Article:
Glück: The mystery is within reach? I have no idea. I am showing my body as a sacred animal? Well, okay. In doing so I equate a woman’s body with that of an animal? If you like. That is something one finds often in mythology, but I don’t care about mythology. This is not about the myths, not about those that are already there. If at all, I fill them with my own content. In that sense it is more important for me to create a link between the light skin of the sacred cow and my own light skin. How nice that feels! Warm. Dry. Beautiful … No, I have no idea. I just know: my work is about the powerful and clear gestures that are here to stay.

Mallarmé? “Long since dead, an ancient idea contemplates itself as such by the brightness of the chimera in which its dream agonized, and recognizes itself in the immemorial vacant gesture”...
Glück: I go hunting for glances, body postures, rituals, signs of human expression, in photographs at anthropological libraries, but also in other publications or non-fiction, for instance in books on taxidermy. Such photographs represent my angle on the world. I liberate these gestures from their cultural context; I want to give them universal relevance – mounted on fabrics that have been exposed to weathering, fabrics that were lying in a forest for months, on which non-human nature has left its imprints. Nevertheless, it is the first act that is holy.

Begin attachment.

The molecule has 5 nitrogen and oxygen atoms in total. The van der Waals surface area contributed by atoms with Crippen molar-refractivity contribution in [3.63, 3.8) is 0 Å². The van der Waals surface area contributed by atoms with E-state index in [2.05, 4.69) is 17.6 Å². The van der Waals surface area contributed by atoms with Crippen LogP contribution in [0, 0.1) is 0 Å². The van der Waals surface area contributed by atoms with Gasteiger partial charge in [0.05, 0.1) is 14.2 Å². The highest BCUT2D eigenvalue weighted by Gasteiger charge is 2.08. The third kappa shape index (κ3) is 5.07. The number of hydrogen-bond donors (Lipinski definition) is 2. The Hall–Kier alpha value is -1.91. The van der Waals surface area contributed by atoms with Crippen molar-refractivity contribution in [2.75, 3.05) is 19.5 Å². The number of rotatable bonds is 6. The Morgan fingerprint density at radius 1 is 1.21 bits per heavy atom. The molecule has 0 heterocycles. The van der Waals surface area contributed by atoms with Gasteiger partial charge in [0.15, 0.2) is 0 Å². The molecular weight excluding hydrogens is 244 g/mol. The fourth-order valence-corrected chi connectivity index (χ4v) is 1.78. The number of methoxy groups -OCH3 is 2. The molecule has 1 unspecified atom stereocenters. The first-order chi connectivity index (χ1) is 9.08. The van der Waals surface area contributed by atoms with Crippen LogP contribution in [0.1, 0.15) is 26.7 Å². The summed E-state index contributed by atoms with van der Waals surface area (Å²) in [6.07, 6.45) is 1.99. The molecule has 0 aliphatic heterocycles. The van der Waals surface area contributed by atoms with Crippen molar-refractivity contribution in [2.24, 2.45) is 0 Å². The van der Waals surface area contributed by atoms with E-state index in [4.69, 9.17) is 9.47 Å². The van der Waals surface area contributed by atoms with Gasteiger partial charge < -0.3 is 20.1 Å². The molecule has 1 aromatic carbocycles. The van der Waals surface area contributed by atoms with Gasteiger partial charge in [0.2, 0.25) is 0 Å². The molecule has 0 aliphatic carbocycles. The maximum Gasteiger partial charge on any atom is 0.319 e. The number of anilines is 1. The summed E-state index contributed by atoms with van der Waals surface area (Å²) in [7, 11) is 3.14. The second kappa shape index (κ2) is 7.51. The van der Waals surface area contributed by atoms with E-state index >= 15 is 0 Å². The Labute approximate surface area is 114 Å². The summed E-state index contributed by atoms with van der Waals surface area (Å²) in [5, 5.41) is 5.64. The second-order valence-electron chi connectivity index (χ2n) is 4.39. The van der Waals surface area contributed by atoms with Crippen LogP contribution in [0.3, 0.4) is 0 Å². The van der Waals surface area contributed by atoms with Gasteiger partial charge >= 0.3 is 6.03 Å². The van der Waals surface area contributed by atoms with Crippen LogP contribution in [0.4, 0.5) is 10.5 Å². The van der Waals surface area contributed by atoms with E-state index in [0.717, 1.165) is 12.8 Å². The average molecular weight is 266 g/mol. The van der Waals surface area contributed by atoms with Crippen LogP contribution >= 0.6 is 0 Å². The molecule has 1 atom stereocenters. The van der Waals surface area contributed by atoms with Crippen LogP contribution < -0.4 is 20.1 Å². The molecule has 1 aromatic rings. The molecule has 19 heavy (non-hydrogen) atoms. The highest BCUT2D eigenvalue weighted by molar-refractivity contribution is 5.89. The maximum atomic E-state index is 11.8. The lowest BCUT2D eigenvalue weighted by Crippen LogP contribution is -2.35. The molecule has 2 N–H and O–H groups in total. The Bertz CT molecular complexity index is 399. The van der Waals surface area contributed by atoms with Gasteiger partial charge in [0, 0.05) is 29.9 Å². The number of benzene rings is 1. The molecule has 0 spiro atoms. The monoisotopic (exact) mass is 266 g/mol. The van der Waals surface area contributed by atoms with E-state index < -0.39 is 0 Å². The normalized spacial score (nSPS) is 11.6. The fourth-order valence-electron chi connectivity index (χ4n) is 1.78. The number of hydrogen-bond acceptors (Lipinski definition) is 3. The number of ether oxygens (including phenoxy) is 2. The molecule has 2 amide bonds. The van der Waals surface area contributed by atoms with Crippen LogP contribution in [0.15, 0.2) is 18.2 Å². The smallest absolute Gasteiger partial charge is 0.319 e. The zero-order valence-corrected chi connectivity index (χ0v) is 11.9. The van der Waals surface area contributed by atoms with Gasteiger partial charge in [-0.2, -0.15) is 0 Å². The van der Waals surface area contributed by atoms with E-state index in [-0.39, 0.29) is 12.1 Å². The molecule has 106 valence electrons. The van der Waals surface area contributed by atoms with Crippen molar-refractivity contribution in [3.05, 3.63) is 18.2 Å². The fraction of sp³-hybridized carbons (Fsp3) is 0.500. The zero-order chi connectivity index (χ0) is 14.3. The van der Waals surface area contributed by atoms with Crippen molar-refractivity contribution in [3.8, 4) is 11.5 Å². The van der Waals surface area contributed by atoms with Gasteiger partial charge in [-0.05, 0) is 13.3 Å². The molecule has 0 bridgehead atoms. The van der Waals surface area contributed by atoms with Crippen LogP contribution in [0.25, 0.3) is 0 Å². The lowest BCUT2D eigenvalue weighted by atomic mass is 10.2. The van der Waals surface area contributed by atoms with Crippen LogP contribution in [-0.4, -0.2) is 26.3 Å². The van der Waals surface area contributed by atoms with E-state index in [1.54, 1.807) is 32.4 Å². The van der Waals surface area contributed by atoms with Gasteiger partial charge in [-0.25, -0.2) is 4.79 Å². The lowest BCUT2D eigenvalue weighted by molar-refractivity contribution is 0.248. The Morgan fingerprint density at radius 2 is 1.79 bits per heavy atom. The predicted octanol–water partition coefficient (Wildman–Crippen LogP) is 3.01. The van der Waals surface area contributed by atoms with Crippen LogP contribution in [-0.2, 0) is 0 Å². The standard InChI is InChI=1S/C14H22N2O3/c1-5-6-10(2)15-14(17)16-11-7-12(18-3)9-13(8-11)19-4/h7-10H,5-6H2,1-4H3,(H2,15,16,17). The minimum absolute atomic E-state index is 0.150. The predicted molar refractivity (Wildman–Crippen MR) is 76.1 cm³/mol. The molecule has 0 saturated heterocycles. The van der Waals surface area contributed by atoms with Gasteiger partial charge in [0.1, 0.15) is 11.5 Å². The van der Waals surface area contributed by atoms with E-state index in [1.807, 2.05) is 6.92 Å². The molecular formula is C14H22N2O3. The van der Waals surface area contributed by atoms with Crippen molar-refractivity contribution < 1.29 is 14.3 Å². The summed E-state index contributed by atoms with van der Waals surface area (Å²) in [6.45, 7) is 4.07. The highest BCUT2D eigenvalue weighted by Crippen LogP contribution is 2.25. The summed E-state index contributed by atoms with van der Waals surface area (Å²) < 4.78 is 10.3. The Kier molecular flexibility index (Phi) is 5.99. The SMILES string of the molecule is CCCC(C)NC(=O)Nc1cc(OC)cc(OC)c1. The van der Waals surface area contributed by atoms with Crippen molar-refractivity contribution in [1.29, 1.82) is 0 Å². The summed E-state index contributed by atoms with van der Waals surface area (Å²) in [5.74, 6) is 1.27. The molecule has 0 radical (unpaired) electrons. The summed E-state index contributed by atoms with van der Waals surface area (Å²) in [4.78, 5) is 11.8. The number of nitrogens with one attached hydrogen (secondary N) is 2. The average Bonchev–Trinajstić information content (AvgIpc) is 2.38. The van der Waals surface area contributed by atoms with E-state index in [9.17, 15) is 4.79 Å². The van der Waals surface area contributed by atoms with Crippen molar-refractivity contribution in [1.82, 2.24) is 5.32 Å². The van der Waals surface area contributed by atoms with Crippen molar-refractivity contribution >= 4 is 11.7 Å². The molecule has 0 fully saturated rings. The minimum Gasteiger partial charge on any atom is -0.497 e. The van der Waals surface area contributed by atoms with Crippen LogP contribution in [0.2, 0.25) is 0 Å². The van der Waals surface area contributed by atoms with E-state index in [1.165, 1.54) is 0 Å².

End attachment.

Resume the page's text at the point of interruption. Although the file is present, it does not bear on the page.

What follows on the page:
... although you work on your pieces for weeks or even months!
Glück: Materiality is important to me. All my canvases are cut apart, scanned, enlarged. This leads to distortions, overlappings, disproportionalities, faults – perhaps imperceptible, but still very much part of it. Then I laminate the images that have been copied on film onto the weathered fabrics and “paint” them with different materials. Layers develop, including layers of the human soul. What is more important to me than any message is how skin feels, even though it consists of paper. The processes are important to me. Ironing the images onto transparent paper. Covering the verso with ivory emulsion which will bring some luminescence to the recto. Ironing the images onto canvas, tearing off little snippets, it all creates an almost undetectable, but still perceptible, three-dimensional character. The disproportionalities, the faults, the three-dimensionality – all this contributes to staging the mystery. But I don’t spell it out, I won’t commit any denunciation.